Martin Liebman's Blu-ray review called the film "little more than a clone of other, similar genre films, [though] it's hard not to enjoy Jack Ryan: Shadow Recruit on a basic level. It's very smooth and slick, expertly crafted, every scene a perfect example of modern filmmaking techniques flawlessly executed and edited. The action is well done and smartly limited; the movie is defined by its story and characters and not its action, and that the action is rather sparse in screen time only enhances its credibility and excitement. On the other hand, it's almost impossible to get into the movie on any level beyond the superficial, largely because there's simply nothing of value going on underneath. All of its emotions, even the ones that sort of work, are built on the backs of recycled character interactions and dynamics. The film absolutely fails to build the relationships to the point where the audience cares. What's here is fully transparent, with no real surprises about where the movie is headed, why it's headed there, or what the ultimate outcome will be. It's play-it-safe filmmaking 101, the quintessential example of a movie with no real purpose or value beyond empty entertainment."
Ordered and on the way to me.
The Man From Laramie
Heaven Knows Mr. Allison
All that Heaven Allows
Tarzan - Disney Club early release
Hercules - Disney Club early release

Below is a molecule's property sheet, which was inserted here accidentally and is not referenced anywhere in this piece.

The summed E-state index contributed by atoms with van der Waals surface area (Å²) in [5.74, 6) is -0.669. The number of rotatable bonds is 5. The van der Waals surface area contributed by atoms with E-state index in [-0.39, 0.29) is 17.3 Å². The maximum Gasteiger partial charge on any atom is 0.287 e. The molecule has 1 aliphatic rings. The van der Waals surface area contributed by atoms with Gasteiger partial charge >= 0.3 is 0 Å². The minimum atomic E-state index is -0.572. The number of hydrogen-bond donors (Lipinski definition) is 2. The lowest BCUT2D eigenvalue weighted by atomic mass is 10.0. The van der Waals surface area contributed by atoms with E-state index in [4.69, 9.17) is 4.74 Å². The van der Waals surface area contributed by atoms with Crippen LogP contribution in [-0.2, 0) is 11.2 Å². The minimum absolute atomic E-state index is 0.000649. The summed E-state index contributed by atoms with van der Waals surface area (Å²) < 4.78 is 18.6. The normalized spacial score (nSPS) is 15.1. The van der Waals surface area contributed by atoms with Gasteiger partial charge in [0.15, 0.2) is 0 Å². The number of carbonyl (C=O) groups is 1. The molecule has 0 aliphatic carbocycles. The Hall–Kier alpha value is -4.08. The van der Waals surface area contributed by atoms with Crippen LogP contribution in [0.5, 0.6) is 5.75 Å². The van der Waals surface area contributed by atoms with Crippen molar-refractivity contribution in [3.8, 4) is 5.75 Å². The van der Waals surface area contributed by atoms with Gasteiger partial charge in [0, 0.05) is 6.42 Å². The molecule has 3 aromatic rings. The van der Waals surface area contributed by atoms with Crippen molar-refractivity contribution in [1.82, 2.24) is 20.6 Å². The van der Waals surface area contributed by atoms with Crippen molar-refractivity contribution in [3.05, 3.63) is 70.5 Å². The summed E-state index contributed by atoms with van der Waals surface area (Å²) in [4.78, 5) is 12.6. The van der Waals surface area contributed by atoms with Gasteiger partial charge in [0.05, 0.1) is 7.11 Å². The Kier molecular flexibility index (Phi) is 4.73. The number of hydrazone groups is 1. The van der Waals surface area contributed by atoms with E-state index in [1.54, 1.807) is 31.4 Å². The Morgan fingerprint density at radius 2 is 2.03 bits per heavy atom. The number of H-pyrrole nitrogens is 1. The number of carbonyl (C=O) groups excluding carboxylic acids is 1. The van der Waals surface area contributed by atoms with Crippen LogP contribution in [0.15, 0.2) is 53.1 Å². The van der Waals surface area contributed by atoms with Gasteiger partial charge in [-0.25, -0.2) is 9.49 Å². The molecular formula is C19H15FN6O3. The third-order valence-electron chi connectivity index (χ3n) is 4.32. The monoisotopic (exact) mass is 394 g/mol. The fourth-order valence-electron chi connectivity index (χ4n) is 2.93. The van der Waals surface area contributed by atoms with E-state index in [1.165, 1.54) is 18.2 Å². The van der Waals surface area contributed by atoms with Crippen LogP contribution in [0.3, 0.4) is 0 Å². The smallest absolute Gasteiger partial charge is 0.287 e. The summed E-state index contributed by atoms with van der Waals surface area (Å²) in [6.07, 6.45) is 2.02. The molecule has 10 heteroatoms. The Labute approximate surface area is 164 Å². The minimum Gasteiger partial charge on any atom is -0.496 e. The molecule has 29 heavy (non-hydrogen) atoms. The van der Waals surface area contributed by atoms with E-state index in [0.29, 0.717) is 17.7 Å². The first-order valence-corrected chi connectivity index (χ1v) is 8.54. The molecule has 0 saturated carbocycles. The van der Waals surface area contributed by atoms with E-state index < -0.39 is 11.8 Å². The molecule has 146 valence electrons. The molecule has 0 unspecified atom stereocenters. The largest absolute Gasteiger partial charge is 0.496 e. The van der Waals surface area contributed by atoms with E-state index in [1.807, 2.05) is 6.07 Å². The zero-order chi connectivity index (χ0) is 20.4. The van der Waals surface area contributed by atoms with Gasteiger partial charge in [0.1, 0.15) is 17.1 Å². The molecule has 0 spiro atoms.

Spike Lee Vol 1
Spike Lee Vol 2
I got "True Detective", "Spike Lee Vol. 1 and 2", Criterion "Godzilla" because it's on a great sale price, Mondo Vision's blu ray of Andrjez Zulawski's "Possession" (1981) (which you have to order directly from their website at this time), and a regular Echo Bridge DVD set of horror titles because it contains such rare gems as Stuart Gordon's "Daughter of Darkness" (with Anthony Perkins), Stuart Gordon's "The Pit and the Pendulum" (with Jeffrey Combs, Lance Henrikson, and Oliver Reed), and "Bay Coven" (with a very young Woody Harrelson), I believe there are 15 films in all in that set. The only one I'm getting that isn't a new release for the 10th, is "Godzilla".
True Detective (amazing show!)
Spike Lee Joint Vol. 1 (though I would have just liked a standalone 25th Hour release)
All That Heaven Allows (though I'll wait for the Criterion sale at Barnes & Noble later this summer)
@brad1963: Thanks for mentioning The Train. I'm stunned that the writer of this column didn't think it was worth mentioning. (He does think it is worthwhile on the other hand to give us what amount to mini-reviews of the entire Spike Lee Collection).
Like you I'm waiting for my copy of The Train. TT shipped it last Tuesday which was a complete surprise. It usually takes ten to twelve days for a TT release to be delivered (Canada). I'm looking forward to finding a couple of hours to settle down in my HT and enjoy it.